It's Luis' blog

Full guide to install and set up Laravel Telescope

October 30, 2018

telescope logo

Laravel Telescope is a new debug assistant for the Laravel framework, created by the same people who created Laravel. It was first announced at Laracon AU, and its beta was released shortly after. It’s free and open source, licensed under the MIT license.

You can use Laravel Telescope to debug your requests, exceptions, databases, cache, and much more in real time by accessing a specific route in your local environment.

Installing Laravel Telescope

Before installing Laravel telescope, you need to have Laravel installed. More specifically, you need Laravel 5.7.7. If you want a fresh install, you can check out the Laravel 5.7’s installation guide, or you can upgrade if you had Laravel installed already.

To install Laravel telescope, run:

composer require laravel/telescope --dev

You might get this error if you don’t have the bcmath extension installed:

Problem 1
    - moontoast/math 1.1.2 requires ext-bcmath * -> the requested PHP extension bcmath is missing from your system.
    - moontoast/math 1.1.1 requires ext-bcmath * -> the requested PHP extension bcmath is missing from your system.
    - moontoast/math 1.1.0 requires ext-bcmath * -> the requested PHP extension bcmath is missing from your system.
    - laravel/telescope v0.1.5 requires moontoast/math ^1.1 -> satisfiable by moontoast/math[1.1.0, 1.1.1, 1.1.2].
    - Installation request for laravel/telescope ^0.1.5 -> satisfiable by laravel/telescope[v0.1.5].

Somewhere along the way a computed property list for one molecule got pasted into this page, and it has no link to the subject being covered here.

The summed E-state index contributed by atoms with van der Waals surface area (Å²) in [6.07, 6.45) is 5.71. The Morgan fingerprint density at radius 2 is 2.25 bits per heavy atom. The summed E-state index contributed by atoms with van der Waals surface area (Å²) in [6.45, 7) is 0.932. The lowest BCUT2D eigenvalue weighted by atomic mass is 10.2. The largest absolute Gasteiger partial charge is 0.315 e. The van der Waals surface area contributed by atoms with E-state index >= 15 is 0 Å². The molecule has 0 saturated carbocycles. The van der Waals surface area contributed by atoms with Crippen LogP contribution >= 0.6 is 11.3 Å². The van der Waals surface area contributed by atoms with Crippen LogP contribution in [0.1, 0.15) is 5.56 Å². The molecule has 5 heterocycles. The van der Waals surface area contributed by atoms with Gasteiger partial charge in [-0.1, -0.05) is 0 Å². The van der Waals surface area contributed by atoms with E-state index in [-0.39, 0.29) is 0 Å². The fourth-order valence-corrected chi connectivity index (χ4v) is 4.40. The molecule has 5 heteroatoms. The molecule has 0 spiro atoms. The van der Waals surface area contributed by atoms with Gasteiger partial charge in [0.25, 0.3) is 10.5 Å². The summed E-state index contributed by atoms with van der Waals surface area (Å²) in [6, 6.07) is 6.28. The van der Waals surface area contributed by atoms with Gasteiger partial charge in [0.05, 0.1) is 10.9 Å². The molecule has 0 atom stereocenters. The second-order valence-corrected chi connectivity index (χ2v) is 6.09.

You can quickly fix this by running:

sudo apt install php7.2-bcmath
sudo service apache2 restart

Use php7.1-bcmath if you have PHP 7.1.

Now you can run composer require laravel/telescope --dev again.

After the installation is set and done, you can move prepare the assets, config files and database by running:

php artisan telescope:install
php artisan migrate

Configuring Laravel Telescope

Right after the installation, you can open the route /telescope in your browser.

telescope preview

You can change this route in the config/telescope.php file. This file allows you to configure Telescope. The most important options are:


This is the path in your app in which Telescope will be accessible. Don’t include slashes. The default value is telescope .


This is where Telescope will store the data. To date, you can’t change this value. database is the only value supported.


This will determine which database connection to use. It’ll use your default database connection.


This will determine how much data Telescope will store for everything you will debug. The default value is 100 .

Determining who has access to Telescope

In your local environment, any user can access Telescope. In other environments, only selected users can access Telescope. To configure the access in, let’s say, production, you need to go to app/Providers/TelescopeServiceProvider.php and find the gate function.

protected function gate()
        Gate::define('viewTelescope', function ($user) {
            return in_array($user->email, [

You can add a list of emails. Users with this email will have access to Telescope. However, my recommended approach for this is to use environment variables and IDs, because:

  • You can have different emails locally / in production.
  • You can change your email and then you’ll have to change your code.
  • This feels like storing access tokens in your code, especially if you’re using version control.

To use IDs, you can modify the function and make it look like this:

protected function gate()
        Gate::define('viewTelescope', function ($user) {
            $ids = env('TELESCOPE_USERS', '');
            $ids = explode(',', $ids);
            return in_array($user->id, $ids);

Now you can set your environment variable, separating them with a comma:


Remember not to add spaces between your IDs.

Now you can explore Laravel Telescope!